Discussion in 'Horse Chat' started by Dona Worry, Feb 27, 2017.
Chiros can not determine soundness. Vets do that.
He is a vet, part of a large practice up in Burlington.
But he did make it clear that anything beyond the chiropractic work was his opinion and she should get a full lameness workup from my regular vet, who he knows and has a lot of respect for.
I already had one scheduled, so no worries there.
I am hopeful, I am excited. She could of course fail the lameness exam and have some other hidden problem--but she is moving noticeably freer since the chiro work, and I am thinking she may, against all odds, be a low key riding horse after all!
A nice walk trot heifer checking horse is the most strenuous goal I have for her, and it is looking like it may happen, although maybe I won't be the one riding her for a while yet.
And that's the part you left of the first comment - that the chiro is a vet and himself advised caution(in other words, not assuming that because she looks ok now, she'll be sound at work).
There is also the possibility that she 'passes'(I am not sure that any horse out of work really passes a lameness exam-the vet merely says, 'I can't find anything right now, we'll have to see how she responds when working', but even without that, horses don't really 'pass' lameness exams, it's more like - 'I can't find anything right now' - which can change), the lameness exam and then still becomes unsound when put to work(or put back to work, if she ever was in work). In other words, tissues aren't inflamed and arthritis isn't aggravated UNTIL the horse is in work, and a lameness exam can't find what isn't (currently) there, because the exam starts with detecting SYMPTOMS - existing lameness - and then following that trail to where the pathology is.
Many horses are 'sound' when out of work. That's the takeaway.
I myself am fairly 'sound' when not working physically. But say I am 'put to work'. A host of old injuries and chronic progressive arthritis makes itself known.
It is necessary for them to be determined to be fit to start work, so there's every reason to have her evaluated before she starts working.
The thing is, somehow, she got on the wrong subway car (got sold or given away and wound up in the rescue network), for some reason. No one knows what that reason is.
Because she was 'nervous' or 'difficult' or 'in foal' or the owner died? Maybe. The owner 'had too many horses'? Well, that's often what people say, but quite often if I hear that and do a prepurchase exam, it turns out that ain't really the truth.
If I had to say how most horses get 'into the network', barring death and taxes, usually, it would be for one reason or another, they are not 'use-able'. The thing is that no one knows. So the enthusiasm always has to be tempered with a practical outlook and a readiness to accept that maybe she may not be useful for riding.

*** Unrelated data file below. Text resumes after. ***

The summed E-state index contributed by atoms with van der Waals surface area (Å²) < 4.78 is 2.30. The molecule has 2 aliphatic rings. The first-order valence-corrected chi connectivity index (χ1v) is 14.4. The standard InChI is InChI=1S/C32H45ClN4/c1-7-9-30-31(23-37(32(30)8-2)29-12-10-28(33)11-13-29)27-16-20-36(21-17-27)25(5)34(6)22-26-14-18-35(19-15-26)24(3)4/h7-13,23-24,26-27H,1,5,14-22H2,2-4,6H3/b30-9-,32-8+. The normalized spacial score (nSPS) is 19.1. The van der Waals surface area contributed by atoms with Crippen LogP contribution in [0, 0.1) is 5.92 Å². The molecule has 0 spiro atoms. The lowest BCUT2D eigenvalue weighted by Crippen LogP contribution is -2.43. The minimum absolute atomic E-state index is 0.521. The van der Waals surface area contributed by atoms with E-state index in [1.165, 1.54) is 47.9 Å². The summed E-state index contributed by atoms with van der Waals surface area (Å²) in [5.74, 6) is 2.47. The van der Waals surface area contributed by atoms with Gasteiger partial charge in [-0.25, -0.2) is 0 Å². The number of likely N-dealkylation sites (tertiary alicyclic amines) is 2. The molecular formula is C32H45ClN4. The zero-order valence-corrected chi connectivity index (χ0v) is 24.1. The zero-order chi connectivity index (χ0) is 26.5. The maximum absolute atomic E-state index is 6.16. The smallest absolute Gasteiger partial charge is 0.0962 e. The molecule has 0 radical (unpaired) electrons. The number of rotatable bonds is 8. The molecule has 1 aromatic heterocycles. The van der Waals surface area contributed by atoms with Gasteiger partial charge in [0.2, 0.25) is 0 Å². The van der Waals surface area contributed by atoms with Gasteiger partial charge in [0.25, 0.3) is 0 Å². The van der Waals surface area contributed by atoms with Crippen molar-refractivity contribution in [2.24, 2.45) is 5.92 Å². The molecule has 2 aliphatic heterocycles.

You got her in ... May? She foaled in September. Mares - especially thin ones - often don't look pregnant at all the first 8 months. So it's quite possible the seller did not know she was pregnant. In less than ideal ownerships, mares are frequently impregnated without the owner knowing. So that's possible.
Of course...that brings up a whole 'nother discussion, that of 'how lame can a horse be and you still ride him?' Some people just ride lame horses. 'She's got arthritis, it's good for her to exercise as much as possible, besides we just walk trot and trail ride', isn't always true, but it is often a rallying cry. The horse may not have arthritis, and what level of activity is 'therapeutic' really depends on what's wrong with the animal. Depending on the terrain a 'walk trot trail ride' could be very demanding physically.
So as always with horses, enthusiasm gets mingled with a practical eye and working hand in hand with a veterinarian.
Well, she DOES have the dropped hip, which I do not fully understand, but even if she is comfortable and sound to ride at a walk trot, she is unlikely to be sound and comfortable at a canter, so perhaps that was enough to retire her from riding and turn her into a broodmare. Which would have aggravated the injury or even could be what caused it.
This mare was not treated very fairly before.
Most horses aren't treated very fairly, but she had it a lot worse than most.
The term dropped hip generally means there is some hind quarter or hind leg condition causing the horse to not equally weight both hind legs. Humans even get this. I have a knee that has had a chronic plica band, and I always put more weight on my other leg (without realizing it). As a result all the muscles of the pelvis, hip and thigh are much smaller on the 'bad' side.
This is something that is particularly notorious for being 'sound' when the horse is out of work (or if mild, when horse is in light work). One entire side of the hind quarter looks lower when observed from the rear of the horse.
It's very difficult to assess that especially if it's only very mild or slight, as the horse has to be standing perfectly evenly behind with both hind legs in exactly the same position. Otherwise, one half of the hind quarter will be lower than the other simply because that's how all horses function as they move about.